It began innocently enough with Suzy helping her daughter Jane with her 1st grade diorama. Her daughter began the diorama on her own, but Suzy began to see that it looked as though a 3 year old had done the work. She knew she needed to intervene or her daughter would not get a good grade on the project and would be hurt when she saw how good the other kid’s projects looked. Suzy knew that all the other parents would be helping their kids. She didn’t want her daughter’s project to look like a joke. Suzy did such a great job on her daughter’s diorama that she got an A+. What a relief, since she was certain the diorama that Jane had begun would have resulted in a failing grade.
Suzy then started helping Jane with other homework projects, essays, and even extra curricular efforts like debate and mock trial speeches. Jane earned high marks in school and all her teachers adored her. Unfortunately, a day came when Suzy was no longer able to help Jane with all of these school projects. Jane went off the college and found herself overwhelmed. Instead of making A’s, she was now barely pulling C grades. She was feeling stressed out, defeated, and depressed.

Suzy’s case is becoming more and more common.
Our culture of competition is making parents try even harder when it comes to parenting their kids, which can lead to helicopter parenting. Many parents believe they are using good parenting skills to the max. Unfortunately, maximizing good parenting skills can skew the skill and it is no longer beneficial. For example, a parent who helps their child with homework when the child is struggling and asking for help is far different from a parent who hovers over their child at the table each night as the child completes hours of homework under the strict guidance of their parent.

Helicopter parenting is taking a good parenting skill to the extreme, where it is no longer helpful or beneficial in the long run.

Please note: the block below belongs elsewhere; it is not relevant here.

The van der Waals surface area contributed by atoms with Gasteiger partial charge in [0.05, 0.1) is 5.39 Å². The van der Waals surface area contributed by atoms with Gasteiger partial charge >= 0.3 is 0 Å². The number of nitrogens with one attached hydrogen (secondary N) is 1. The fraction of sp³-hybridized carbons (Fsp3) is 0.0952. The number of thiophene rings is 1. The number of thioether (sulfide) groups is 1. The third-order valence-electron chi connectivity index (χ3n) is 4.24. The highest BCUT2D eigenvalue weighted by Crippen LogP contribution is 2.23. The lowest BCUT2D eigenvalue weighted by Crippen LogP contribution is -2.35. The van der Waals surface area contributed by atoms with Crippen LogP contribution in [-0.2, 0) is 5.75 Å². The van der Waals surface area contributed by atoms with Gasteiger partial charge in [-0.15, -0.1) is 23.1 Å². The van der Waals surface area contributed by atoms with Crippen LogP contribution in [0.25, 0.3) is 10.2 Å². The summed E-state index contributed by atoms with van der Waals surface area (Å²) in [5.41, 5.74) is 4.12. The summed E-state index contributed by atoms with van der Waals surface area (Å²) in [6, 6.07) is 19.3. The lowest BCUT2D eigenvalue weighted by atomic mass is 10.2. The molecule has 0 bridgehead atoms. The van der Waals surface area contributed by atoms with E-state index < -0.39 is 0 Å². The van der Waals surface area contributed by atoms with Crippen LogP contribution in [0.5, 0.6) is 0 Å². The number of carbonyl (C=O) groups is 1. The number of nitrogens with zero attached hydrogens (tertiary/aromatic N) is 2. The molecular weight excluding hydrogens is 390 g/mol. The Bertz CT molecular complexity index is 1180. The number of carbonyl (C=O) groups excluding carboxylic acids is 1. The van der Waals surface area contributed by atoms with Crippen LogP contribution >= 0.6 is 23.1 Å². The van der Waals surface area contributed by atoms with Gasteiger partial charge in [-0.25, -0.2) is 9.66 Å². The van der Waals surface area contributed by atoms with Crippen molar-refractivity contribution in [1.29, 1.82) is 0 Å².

Helicopter parents are taking over their kid’s lives to the detriment of their children. There is a rise in the prevalence of helicopter parenting and a subsequent rise of children who are truly struggling when they leave home to begin life as an adult. Over parenting is harming our kids in the long run.

Research has shown that there is a correlation between helicopter parenting and children who develop depression and anxiety. This research also showed that these young adults had poorer coping skills, less ability to think creatively on their own, and had difficulties in problem-solving.

HOW PARENTS BECOME HELICOPTER PARENTS

The first reason that most parents become helicopter parents is because they want their children to be safe. This form of helicopter parenting is often seen with the parent who is following their child all over the jungle gym even holding them down the slide out of fear that they will get hurt if they are left to play on their own.

Some fears are legitimate when it comes to safety and some are stretching the fear to far and a blanket of worry envelops not only the mom or dad, but subsequently the rest of the family. Allowing for small injuries on the jungle gym is ok and even helpful in the long run, as children learn to be more careful on their own. Otherwise, children may end up with bigger injuries when they experience bigger physical challenges, such as a skate board park when parents aren’t there to prevent injuries and provide the words of caution.

To continue to read my article go to LifeHack.org where it is published in full: http://www.lifehack.org/615506/why-do-parents-become-helicopter-parents?ref=star_profile_latest_posts